“Such a thing, Miss Stahlbaum. For when the world was darkest, I remembered you.”

The Enchanted Sonata by Heather Dixon Wallwork

D’awwww. 😍😍😍 This bit made me squee a lot.

+ Finally, my top 5 favorite book covers of the year in no particular order:

  • Magonia by Maria Dahvana Headley
  • White Night by Ellie Marney
  • Sugar Spells by Lola Dodge
  • The Enchanted Sonata by Heather Dixon Wallwork
  • Hunted by Meagan Spooner

2016: A Bookish Retrospective

I did these two book memes at the end of 2015 and enjoyed them, so here I am again to apply them to the books I read in 2016. This was supposed to go up on NYE, but I never got around to it, so the Thursday Book Tag spot seemed like a good alternative.

Meme 1

+ Books read: 93/75 – smashed my goal!

+ The first 5 books that I read this year:

  • Somewhere In Between by Katie Li (2 stars)
  • Doctor Who: Time Lord Fairytales by Justin Richards (4 stars)
  • Alternate by Ernie Luis (4 stars)
  • Lucid Dreaming by Cassandra Page (4 stars)
  • The Lieutenant by Kate Grenville (5 stars)

+ The last 5 books that I read this year:

  • Heartless by Marissa Meyer (4.5 stars)
  • The Two by Will Carver (2 stars)
  • Elenore by Faith Rivens (4 stars)
  • Fairest by Marissa Meyer (2.5 stars)
  • Pyramids by Terry Pratchett (4 stars)

+ My top 10 books this year (in no particular order):

  • The Lieutenant by Kate Grenville (5 stars)
  • The Girl from Everywhere by Heidi Heilig (4.5 stars)
  • Unwind by Neal Shusterman (4 stars)
  • Seraphina by Rachel Hartman (4 stars)
  • Where Am I Now? by Mara Wilson (4 stars)
  • The Name of the Wind by Patrick Rothfuss (4 stars)
  • The Dream Thieves by Maggie Stiefvater
  • Ink and Bone by Rachel Caine
  • I Hunt Killers by Barry Lyga
  • Heartless by Marissa Meyer

+ Which book surprised you the most in a good way?

Am I Black Enough For You? by Anita Heiss. Memoir-types are always a bit hit or miss for me and it took a while to get into this one, but I really liked that Anita challenges my assumptions and made me think about racial relations in Australia.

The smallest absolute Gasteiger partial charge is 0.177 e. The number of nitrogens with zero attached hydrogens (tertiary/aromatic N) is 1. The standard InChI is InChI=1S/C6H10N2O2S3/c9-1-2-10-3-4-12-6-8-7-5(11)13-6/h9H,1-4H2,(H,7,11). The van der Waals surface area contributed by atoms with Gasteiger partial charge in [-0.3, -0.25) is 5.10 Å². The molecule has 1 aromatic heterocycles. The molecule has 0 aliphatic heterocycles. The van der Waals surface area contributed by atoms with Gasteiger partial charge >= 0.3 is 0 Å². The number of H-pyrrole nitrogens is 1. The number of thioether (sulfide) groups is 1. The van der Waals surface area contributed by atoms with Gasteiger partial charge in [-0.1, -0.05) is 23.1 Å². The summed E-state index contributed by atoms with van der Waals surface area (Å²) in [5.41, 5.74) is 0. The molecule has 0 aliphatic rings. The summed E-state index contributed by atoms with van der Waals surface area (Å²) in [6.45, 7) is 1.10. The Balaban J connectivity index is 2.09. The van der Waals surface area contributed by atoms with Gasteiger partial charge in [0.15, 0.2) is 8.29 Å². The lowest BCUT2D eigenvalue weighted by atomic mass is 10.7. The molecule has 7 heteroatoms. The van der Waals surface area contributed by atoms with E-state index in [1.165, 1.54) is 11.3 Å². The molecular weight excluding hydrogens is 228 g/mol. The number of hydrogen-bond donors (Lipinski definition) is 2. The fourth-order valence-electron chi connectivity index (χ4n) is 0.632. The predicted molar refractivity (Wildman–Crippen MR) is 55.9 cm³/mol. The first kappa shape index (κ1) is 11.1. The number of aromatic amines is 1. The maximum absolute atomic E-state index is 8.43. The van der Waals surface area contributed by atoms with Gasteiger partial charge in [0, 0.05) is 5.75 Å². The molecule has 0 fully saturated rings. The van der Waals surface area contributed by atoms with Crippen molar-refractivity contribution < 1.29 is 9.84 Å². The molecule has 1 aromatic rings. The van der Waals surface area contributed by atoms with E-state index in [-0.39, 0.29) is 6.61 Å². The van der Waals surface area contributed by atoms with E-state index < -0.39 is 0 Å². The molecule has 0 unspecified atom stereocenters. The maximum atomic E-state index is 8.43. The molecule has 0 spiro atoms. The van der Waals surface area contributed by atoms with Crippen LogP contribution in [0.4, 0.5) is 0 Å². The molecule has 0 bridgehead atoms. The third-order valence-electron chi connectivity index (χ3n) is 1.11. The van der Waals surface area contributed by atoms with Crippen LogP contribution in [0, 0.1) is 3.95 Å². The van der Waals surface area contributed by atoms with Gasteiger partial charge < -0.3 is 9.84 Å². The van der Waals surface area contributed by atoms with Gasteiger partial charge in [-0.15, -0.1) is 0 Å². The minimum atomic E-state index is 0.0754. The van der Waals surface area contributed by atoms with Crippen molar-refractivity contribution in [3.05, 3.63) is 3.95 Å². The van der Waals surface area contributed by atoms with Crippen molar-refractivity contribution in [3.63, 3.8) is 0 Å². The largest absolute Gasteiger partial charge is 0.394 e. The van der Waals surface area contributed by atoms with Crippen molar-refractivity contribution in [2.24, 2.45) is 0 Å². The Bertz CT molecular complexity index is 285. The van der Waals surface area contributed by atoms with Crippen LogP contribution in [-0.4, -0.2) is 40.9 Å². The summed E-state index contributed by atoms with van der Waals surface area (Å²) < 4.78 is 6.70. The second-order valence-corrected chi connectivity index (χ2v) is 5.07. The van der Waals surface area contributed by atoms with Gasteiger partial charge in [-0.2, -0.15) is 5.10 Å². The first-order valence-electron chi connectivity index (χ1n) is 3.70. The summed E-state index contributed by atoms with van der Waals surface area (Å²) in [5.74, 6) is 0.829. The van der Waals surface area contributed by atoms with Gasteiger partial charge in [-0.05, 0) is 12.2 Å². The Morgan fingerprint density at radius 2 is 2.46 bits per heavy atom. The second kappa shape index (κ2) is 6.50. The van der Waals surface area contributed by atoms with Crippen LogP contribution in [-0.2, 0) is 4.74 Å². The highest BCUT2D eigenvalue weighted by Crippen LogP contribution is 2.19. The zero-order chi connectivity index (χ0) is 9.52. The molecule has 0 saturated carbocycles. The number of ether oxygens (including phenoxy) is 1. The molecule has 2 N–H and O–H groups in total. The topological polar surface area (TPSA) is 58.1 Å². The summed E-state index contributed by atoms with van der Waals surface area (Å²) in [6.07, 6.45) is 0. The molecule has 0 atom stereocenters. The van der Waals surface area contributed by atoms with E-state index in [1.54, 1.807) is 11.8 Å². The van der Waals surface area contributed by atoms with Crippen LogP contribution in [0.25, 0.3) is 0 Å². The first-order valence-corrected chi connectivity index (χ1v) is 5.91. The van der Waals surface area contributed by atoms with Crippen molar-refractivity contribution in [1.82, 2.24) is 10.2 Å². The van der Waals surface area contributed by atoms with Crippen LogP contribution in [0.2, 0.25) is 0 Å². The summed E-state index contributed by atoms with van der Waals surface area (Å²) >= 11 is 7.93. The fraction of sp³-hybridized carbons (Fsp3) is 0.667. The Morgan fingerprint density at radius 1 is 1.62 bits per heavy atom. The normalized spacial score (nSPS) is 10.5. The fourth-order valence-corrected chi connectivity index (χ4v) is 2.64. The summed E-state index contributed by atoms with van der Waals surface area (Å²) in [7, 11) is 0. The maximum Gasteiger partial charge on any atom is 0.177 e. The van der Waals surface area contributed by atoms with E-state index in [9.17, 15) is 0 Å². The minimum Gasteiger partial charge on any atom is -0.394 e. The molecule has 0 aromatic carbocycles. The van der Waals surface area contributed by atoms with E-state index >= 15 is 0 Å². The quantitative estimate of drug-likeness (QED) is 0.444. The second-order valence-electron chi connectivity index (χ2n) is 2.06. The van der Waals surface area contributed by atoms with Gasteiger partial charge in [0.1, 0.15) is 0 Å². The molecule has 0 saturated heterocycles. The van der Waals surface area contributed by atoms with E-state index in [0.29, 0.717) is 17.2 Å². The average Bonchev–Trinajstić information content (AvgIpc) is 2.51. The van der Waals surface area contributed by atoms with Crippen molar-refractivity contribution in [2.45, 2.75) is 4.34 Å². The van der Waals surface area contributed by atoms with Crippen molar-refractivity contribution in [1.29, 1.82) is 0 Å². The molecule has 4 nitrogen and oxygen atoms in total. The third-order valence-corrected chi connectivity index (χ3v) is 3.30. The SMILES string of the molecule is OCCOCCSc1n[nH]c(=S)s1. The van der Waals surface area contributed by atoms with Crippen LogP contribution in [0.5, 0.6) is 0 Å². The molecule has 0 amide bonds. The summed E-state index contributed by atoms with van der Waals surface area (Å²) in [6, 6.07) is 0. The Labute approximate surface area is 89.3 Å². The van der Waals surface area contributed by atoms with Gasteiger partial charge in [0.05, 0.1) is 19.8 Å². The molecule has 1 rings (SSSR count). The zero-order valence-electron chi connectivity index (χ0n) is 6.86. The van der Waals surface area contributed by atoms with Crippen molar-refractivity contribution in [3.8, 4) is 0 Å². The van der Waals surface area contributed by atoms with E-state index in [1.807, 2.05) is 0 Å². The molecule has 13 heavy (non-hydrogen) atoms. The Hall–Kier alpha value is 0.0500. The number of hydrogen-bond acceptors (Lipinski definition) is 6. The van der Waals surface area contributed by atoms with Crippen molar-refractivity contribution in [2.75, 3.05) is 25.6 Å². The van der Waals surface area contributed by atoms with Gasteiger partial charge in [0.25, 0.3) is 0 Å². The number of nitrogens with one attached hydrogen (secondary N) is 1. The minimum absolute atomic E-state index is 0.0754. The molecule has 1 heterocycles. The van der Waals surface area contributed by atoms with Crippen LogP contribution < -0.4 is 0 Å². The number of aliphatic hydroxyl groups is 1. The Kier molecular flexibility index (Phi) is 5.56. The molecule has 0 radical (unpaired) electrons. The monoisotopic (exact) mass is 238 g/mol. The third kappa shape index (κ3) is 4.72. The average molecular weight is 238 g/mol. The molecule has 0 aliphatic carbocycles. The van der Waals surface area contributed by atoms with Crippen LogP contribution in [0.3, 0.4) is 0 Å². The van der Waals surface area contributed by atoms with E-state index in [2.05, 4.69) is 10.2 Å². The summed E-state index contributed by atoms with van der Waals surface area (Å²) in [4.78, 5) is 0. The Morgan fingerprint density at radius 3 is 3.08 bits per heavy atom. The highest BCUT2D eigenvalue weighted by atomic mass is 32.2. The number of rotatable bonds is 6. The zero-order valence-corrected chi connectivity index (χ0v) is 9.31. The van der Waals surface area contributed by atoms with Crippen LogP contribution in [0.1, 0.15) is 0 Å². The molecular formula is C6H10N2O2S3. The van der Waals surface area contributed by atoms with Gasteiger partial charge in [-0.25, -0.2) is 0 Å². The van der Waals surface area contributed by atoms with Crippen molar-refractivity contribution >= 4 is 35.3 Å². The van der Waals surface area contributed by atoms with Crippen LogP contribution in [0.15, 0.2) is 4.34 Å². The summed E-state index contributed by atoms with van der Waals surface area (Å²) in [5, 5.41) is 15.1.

+ Any books that made a really big impression on you and that you think you will carry with you for a good while?

That’s a good question, and sadly I think the answer is no this year.

+ Any passage/quote you want to share?

“Live your fear.” Why didn’t we teach kids that? Why wasn’t that in a graduation speech? Commencement speakers should start telling the truth: “You’re going to fuck up, but most of the time, that’s all right.” – Mara Wilson, Where Am I Now?

+ Finally, my top 10 5* favorite book covers of the year in no particular order:

top5covers2016
Clearly I have a thing for black backgrounds with vibrant foregounds.

*honestly, I didn’t read too many with covers that really wowed me this year.

Meme 2:

Finish each of the sentences only with titles of books you read this year:

My family reunions are: The Madness Underneath (Maureen Johnson)
At a party you’d find me with: The Raven King (Maggie Stiefvater)
I’ve never been to:
The Life Assistance Agency (Thomas Hocknell)
A happy day includes:
   A Stolen Kiss (Kelsey Keating)
Motto I live by: Catch Me If You Can (Frank Abagnale Jr.)
On my bucket list is: Life in Outer Space (Melissa Keil)
In my next life, I want to have:
Isla’s Inheritance (Cassandra Page)
In high school I was: Fairest (Marissa Meyer)
People might be surprised: I Hunt Killers (Barry Lyga)
I will never be: The Dragon in the Garden (Erika Gardner)
My fantasy job is: Rebel of the Sands (Alwyn Hamilton)
At the end of a long day I need: Last Call at the Nightshade Lounge (Paul Krueger)
I hate it when: Seeing Redd (Frank Beddor)
I Wish I had:
More Than This (Patrick Ness)

(I had to stretch a few of these, but I got there in the end!)

2015: A Year in Books

I was going to do a nice retrospective blog post today, but time got away. It’s already 8:35pm, and I’m generally not one for staying up and seeing in the New Year, so I’ll be going to bed at my usual time. However, in various places on the Internet, I found a couple of fun year-in-review bookish memes, so I thought I’d do them myself and post them here to cap off 2015. You can also see my GoodReads 2015 Year in Books.